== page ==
With regards to training, once you leave the inner circle of Blender world, it’s all fair game. There’s no reason why trainers can’t earn money through the likes of Gumroad, Cubebrush, and so on. They’re not getting rich either, but they’re not a NPO and it’s okay for them to earn a buck. Just because Blender Foundation is a non-profit doesn’t mean that addon developers and trainers are. You’re mixing apples and oranges.

Blender doesn’t even remotely have the same business model as either Unity OR Unreal. NOT EVEN CLOSE. Now you’re just being silly. That’s just total bs and there’s no other nice way of putting it. I’m not even sure that you believe that.


#9

Seems that we agree to disagree :slight_smile:

You tell me to do some research, but at the same time you close both eyes here. And even put the hands over it so that no ray of wrong light may hit it. The tragic of being a fan.

I did my research. I know pretty well how everything is connected and how the BF has its fingers in the Blender Market and BI and quite a few more things.

Where you seem misunderstand me is that i would accuse Blender with that in any way by telling it with its real name. I don’t. Money is what drives every big software project, this is the business part of it. FOSS projects are no exception. Like Mozilla. Or Linux. Without money and business Blender wouldn’t exist anymore. So this is a good thing.

It may of course look a bit hypocrite, since they market their product as non profit and with the label to be the “good” ones. A big family where everybody can join and improve things since it is oh so open source. (another marketing gag, 99% of the code comes from the paid developers. For good reason). But this is no contradiction at all.

Again, and to return to the only thing that at least i wanted to discuss here, Ton and the core dev team makes a good living from this project since many years. They make now 100k per month. And if that is not business, then i don’t know what is :wink:


#10

Does anyone really CARE?!!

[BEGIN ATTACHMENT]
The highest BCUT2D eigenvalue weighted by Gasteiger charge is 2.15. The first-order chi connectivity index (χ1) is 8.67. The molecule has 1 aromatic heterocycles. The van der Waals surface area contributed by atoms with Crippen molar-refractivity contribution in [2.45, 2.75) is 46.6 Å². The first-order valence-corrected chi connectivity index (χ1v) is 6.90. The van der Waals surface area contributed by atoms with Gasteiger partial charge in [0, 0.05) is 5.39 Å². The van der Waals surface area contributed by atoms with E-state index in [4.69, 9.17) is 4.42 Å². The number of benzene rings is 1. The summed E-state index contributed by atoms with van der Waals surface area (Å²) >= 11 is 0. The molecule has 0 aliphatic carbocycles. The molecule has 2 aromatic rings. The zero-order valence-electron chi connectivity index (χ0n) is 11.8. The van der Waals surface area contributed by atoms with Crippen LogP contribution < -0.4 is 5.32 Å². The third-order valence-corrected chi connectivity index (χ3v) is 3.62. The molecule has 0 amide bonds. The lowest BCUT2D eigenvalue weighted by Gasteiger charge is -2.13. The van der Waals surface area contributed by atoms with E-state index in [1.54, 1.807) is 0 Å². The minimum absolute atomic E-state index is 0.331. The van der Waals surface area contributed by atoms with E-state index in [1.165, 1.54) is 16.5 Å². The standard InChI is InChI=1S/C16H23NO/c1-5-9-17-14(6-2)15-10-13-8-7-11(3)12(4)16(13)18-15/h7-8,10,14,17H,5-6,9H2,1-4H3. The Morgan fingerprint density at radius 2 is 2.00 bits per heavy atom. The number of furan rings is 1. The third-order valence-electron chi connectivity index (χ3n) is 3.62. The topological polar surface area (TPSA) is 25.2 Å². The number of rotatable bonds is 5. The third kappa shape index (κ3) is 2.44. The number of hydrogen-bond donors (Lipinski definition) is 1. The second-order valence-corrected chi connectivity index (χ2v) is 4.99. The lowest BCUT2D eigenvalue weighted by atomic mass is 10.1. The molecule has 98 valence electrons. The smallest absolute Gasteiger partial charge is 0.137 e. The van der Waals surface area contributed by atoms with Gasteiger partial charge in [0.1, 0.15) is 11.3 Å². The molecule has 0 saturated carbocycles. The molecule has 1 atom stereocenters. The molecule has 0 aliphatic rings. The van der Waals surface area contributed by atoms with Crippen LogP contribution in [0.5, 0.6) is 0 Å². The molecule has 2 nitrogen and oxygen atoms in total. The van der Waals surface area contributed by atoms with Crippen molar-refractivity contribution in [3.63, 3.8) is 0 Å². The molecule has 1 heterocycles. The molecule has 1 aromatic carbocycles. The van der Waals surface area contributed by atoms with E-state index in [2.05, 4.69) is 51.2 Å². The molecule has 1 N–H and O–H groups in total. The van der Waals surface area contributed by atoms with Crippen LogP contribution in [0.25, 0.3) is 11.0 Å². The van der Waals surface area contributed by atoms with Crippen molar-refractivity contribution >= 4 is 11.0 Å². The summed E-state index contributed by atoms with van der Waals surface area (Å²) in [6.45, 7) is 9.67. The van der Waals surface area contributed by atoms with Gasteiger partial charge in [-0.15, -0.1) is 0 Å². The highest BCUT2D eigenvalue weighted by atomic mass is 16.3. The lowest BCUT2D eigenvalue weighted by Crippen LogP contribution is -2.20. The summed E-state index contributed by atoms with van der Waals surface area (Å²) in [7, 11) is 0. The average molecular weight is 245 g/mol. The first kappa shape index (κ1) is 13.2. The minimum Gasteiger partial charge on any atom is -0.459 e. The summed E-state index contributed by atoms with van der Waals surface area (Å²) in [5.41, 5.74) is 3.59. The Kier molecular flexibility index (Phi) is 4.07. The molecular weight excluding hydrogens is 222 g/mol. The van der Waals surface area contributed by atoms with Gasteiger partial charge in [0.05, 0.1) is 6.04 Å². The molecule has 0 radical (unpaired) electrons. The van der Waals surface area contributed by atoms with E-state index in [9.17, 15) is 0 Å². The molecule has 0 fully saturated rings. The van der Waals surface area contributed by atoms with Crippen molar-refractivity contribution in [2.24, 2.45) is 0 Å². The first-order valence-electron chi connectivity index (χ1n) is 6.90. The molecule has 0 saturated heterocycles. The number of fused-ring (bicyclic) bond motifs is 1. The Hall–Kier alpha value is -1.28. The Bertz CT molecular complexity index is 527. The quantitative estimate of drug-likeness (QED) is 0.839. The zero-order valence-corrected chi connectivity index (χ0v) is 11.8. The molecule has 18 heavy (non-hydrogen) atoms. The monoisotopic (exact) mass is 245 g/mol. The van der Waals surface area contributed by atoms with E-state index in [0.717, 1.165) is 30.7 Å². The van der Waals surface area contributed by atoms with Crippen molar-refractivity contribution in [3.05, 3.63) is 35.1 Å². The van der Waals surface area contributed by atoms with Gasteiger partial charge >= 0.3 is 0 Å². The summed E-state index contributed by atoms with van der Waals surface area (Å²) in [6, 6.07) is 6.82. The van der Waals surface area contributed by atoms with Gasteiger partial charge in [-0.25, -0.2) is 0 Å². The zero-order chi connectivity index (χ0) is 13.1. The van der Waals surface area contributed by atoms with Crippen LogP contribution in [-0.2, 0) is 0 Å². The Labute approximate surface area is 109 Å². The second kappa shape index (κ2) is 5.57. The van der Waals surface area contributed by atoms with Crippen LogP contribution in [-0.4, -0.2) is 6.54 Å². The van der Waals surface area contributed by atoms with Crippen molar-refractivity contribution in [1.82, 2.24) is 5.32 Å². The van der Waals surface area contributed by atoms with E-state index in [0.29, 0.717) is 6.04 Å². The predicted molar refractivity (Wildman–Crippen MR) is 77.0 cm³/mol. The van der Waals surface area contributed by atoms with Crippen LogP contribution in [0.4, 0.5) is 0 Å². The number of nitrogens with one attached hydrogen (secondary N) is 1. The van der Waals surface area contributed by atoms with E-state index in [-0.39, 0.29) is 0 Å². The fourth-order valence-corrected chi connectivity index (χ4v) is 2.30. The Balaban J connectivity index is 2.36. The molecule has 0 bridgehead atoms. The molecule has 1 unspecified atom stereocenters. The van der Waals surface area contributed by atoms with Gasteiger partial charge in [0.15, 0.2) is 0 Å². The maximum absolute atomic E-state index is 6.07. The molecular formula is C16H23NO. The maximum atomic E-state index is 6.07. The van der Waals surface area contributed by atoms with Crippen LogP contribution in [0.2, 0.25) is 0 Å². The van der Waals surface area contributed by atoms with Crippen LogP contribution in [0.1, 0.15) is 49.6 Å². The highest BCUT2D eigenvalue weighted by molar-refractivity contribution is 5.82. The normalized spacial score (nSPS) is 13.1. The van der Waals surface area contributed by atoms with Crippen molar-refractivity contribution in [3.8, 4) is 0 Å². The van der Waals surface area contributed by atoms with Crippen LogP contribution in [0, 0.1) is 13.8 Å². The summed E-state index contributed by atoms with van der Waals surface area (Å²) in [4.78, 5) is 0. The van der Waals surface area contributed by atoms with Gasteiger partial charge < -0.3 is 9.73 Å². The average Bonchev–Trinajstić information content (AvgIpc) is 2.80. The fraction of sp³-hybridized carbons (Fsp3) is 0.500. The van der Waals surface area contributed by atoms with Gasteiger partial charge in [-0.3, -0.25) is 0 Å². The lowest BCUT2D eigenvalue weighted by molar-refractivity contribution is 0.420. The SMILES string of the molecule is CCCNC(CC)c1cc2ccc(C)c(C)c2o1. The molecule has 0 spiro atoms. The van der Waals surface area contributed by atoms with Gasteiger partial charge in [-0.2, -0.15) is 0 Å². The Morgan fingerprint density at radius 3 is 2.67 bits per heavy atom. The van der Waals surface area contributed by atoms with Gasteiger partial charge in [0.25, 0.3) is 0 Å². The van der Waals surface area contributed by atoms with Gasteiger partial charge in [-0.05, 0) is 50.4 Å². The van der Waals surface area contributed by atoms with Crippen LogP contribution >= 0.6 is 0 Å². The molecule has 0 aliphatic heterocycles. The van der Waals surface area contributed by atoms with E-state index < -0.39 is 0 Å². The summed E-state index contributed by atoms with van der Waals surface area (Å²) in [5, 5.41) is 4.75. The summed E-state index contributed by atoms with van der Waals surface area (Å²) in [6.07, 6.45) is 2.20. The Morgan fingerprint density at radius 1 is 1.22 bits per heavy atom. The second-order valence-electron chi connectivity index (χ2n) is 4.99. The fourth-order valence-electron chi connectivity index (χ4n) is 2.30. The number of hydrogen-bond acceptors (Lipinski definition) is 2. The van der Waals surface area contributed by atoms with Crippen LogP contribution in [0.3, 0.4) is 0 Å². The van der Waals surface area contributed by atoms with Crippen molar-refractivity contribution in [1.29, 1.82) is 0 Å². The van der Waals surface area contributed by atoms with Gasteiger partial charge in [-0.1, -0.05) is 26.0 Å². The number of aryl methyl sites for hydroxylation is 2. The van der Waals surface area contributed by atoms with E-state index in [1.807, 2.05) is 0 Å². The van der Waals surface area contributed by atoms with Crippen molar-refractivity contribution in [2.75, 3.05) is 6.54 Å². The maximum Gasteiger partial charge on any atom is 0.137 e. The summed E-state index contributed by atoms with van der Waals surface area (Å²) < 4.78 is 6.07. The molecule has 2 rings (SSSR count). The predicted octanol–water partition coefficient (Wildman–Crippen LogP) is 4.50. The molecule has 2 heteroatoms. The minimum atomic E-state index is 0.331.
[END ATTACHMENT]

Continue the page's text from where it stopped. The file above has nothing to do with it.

From where I’m standing, from what little I’ve seen of 2.8, I think if the guy has a little bread and water from time to time, that’s fine by ME! :wink: …and if, once in a while, that happens to change to caviar and champagne, well, I won’t spite him that either :smile:

I’ve OFTEN wondered how the “OSS business model” works - matter of fact, I once read a book on it, still can’t really say I get it. Tiles, YOU seem to be knowledgeable - how does something like Firefox make money? Care to hold forth…? :slight_smile:


#11

I wouldnt be suprised if we see a free and paid version sooner or later.
A paid version for companies which comes with a premium service/support and maybe some additional stuff/features and a free version like we have now…


#12

The Blender Institute already offers paid training. It’s one of the ways to generate income.


#13

There could be an official paid add-on, possibly. They can’t simply take the code that has been released under GPL, and make it closed again. What’s open now will stay open.


#14

They own the code they can leave the GNU whenever they want. Certainly whatever has been downloaded is out there and can be modified, but without the blender foundation and without uploading and downloading of the code being legal there would be a lot of infrastructure that’s lost and a lot of the non-commercial development would end eventually, probably sooner rather then later.


#15

It’s not so easy. You would need the permission of all involved developers. One developer where you can’t get this permission is enough to stop it. And a few have passed away meanwhile.

In theory they could throw out the code parts where they can’t get this permission, and rewrite this parts. And relicense Blender then. Or they could do it like with the manual. They simply changed it from OCL to CC0, unasked. Nobody moaned, so who cares for legality …

But GPL is another chapter compared to OCL. And Manual is not Code. It would kill the developers to really remove the code parts in question. That would be pretty much a rewrite. And i know that Ton and his core developers are very convinced about the GPL license. Which is also a business and marketing decision since the GPL stands for FOSS like no other license. So chances that they really relicense the source code at one point is pretty much equal zero.


#16